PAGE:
Basically, you can only be black when it’s convenient and beneficial to the company. Noted. After terminating her, BP executives claimed she engaged in “aggressive and bullying behavior” but her yearly evaluation described her as a people person with a true desire for everyone to be heard. Make it make sense.


Before you say it’s just hair, what would you do if you received a call from your child’s school threatening to ban them from graduation and prom? You may think what did this child do? Only for them to tell you that the hair that has been growing from their head for years is now a problem. This was the case for DeAndre Arnold.

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Brave 18-year-old, DeAndre, who refused to cut his hair even though he faced academic punishments.

In January of this year, DeAndre’s told CNN about his experience of black hair discrimination at Barbers Hill High School. At 18-years-old, his school told him to cut his hair or face the consequences. He was banned from his classes, which resulted in him being suspended, and his school told him he would be unable to walk for graduation and attend his senior prom.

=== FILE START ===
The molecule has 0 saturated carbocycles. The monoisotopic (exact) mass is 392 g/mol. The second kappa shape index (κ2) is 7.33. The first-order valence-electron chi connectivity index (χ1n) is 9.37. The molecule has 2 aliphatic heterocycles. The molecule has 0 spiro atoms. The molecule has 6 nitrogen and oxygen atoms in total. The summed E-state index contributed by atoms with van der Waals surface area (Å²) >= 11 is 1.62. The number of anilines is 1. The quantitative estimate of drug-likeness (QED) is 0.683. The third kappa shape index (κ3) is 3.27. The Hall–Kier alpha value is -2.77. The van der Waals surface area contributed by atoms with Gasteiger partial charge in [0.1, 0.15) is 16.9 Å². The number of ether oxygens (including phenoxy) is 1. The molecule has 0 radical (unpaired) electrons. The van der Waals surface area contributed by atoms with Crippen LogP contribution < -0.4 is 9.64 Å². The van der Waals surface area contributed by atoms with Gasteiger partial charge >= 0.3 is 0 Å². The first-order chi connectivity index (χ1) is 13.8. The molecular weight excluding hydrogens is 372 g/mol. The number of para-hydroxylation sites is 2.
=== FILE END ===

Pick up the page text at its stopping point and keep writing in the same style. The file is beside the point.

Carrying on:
Greg Poole, the school’s superintendent, defended their right to enforce the school’s dress code to CNN: “People wanted to call us racist, but we’re following the rules, the law of the land.”

But racism always reveals itself. His other statements are perfect examples of how our hair is viewed in white America: “I don’t think you can go to school in your underwear.” I wonder why he thinks going to school in your underwear is similar to going to school with a neat, protective style. These two things are not relatable. It does not matter how many regulations we follow because black hair is not respected and is regarded as “messy” “unkempt” or “urban” by most white American institutions.

These comments from Poole are similar to the comments Brittany Noble endured from her news director in Mississippi in January of 2019. Noble, a 32-year-old news anchor, was told that her natural hair was too unprofessional and the equivalent of her director throwing on a baseball cap to go to the grocery store. She was later fired by her news network after the EEOC decided to take her case.